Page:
I knew John had undergraduate, master’s and doctoral degrees all from Penn State, but I did not know the undergrad was in mathematics and the master’s an MBA with a finance concentration. After that, he tells me he wanted to do a PhD program, and decided that the logistics field looked quite promising, and presented an opportunity to well use some of the quantitative skills he had gained in his earlier education. He says even then, he could sense that logistics effectiveness was going to be a growing component of overall business success, and that he could therefore be involved in a lot of practical applications as well.

That PhD led to a prominent, almost 30-year career at the University of Tennessee, a high profile change to Georgia Tech for nine years, and now the move back home to PSU.

So what are the most prominent changes Langley sees from what was still really the formative days of the discipline of logistics when he started his career through to today’s full supply chain era?

He started by noting that of course the capabilities and role of technology in supply chain today has changed dramatically, but added that while we all know that, too often companies today tend don’t focus heavily enough on how well they are actually leveraging and managing that technology versus their competitors.

That comment made me wonder whether we need some kind of better gauge or metric for how well companies are in fact managing their supply chain technology. I am not aware of any. I am going to think about that.

He also noted that perhaps the best change over the last couple of decades is that supply chain now provides a more clear path to senior leadership in a company, and in some cases (such as Walmart’s Lee Scott) a route to the CEO job itself.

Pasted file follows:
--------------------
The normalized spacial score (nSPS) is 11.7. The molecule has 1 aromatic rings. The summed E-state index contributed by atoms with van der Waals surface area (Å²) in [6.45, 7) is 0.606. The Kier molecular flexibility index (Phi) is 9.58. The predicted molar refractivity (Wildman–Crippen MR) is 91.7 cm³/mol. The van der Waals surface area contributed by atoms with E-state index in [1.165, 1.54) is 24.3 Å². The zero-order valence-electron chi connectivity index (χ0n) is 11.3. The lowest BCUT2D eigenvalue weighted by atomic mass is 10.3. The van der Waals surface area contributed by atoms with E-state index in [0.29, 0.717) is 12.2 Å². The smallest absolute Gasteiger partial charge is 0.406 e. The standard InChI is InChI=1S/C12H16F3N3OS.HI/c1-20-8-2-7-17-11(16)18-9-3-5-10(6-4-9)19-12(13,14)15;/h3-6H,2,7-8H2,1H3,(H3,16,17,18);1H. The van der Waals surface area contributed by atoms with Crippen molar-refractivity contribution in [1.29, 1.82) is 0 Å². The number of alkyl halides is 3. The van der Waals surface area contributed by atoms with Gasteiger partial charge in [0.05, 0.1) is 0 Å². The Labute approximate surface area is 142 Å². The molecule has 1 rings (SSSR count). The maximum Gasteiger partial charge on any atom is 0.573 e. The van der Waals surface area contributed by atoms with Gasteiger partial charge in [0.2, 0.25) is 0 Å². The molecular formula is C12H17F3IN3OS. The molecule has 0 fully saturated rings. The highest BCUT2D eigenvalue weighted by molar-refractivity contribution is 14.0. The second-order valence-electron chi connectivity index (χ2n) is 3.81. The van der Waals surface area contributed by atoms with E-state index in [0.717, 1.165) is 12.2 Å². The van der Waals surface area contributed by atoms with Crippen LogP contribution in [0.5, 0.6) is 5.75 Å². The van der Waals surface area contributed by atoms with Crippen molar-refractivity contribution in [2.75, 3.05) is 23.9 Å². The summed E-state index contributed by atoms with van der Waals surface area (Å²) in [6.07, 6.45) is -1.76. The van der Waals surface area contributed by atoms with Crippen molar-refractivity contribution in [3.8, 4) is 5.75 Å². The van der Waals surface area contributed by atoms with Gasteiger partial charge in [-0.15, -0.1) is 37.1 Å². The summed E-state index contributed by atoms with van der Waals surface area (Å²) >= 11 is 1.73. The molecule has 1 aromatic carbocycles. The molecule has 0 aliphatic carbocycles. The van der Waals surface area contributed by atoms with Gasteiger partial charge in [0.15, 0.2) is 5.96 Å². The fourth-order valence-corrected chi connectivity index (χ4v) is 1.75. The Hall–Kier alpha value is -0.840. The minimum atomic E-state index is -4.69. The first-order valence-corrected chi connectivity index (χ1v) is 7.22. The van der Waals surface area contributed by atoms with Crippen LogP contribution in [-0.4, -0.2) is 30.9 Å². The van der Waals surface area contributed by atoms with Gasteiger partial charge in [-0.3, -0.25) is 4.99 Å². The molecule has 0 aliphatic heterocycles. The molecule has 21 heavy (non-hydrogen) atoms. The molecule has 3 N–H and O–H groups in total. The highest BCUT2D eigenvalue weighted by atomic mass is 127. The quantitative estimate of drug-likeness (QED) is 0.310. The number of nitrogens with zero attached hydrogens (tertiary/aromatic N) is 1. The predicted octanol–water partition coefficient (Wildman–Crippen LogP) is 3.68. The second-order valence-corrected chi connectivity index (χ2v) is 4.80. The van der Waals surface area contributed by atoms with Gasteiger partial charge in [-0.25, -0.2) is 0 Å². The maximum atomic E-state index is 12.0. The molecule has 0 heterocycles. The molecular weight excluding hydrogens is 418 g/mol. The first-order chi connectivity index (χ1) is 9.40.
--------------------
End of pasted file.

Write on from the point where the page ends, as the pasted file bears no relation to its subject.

“It wasn’t that long ago that if you were in a functional logistics area such as distribution or transportation, you weren’t really likely to be tapped for higher level corporate responsibility,” Langley said. “Now, many are putting their best and brightest employees into supply chain roles.”

Relatedly, he noted that today “business strategies and supply chain strategies are often thought of in the same sentence. This is a huge change from not long ago.”

I was curious whether - given all the progress that has been made in supply chain practice and technology – does Langley think we are anywhere near a sort of performance plateau, where the opportunities for improvement will be harder and harder to find?

“I don’t think so – and the reason is growing supply chain complexity,” Langley says. “That is the biggest challenge most companies are facing today.”

Langley observes that most of this complexity is coming from the external environment, but that in other cases the level of complexity is self-inflicted, but in mostly a good way, as companies master a certain set of capabilities and skills, but then reach for the next challenge, which turns the complexity dial up yet again.

“We still don’t have a really a robust way to really measure supply chain complexity though,” he noted.

On a similar vein, given all the companies Langley has and continues to work with on supply chain issues, I wanted his thoughts on whether he sees a sort of convergence of supply chain effectiveness across enterprises, or if there are still big gaps between companies, as I believe.

First, he observed, it is critical to define and measure supply chain effectiveness through the eyes of the customer, and not just your own internal perspectives and measures. And there, of course, price plays a critical role, with supply chain effectiveness of course impacting price and/or margins.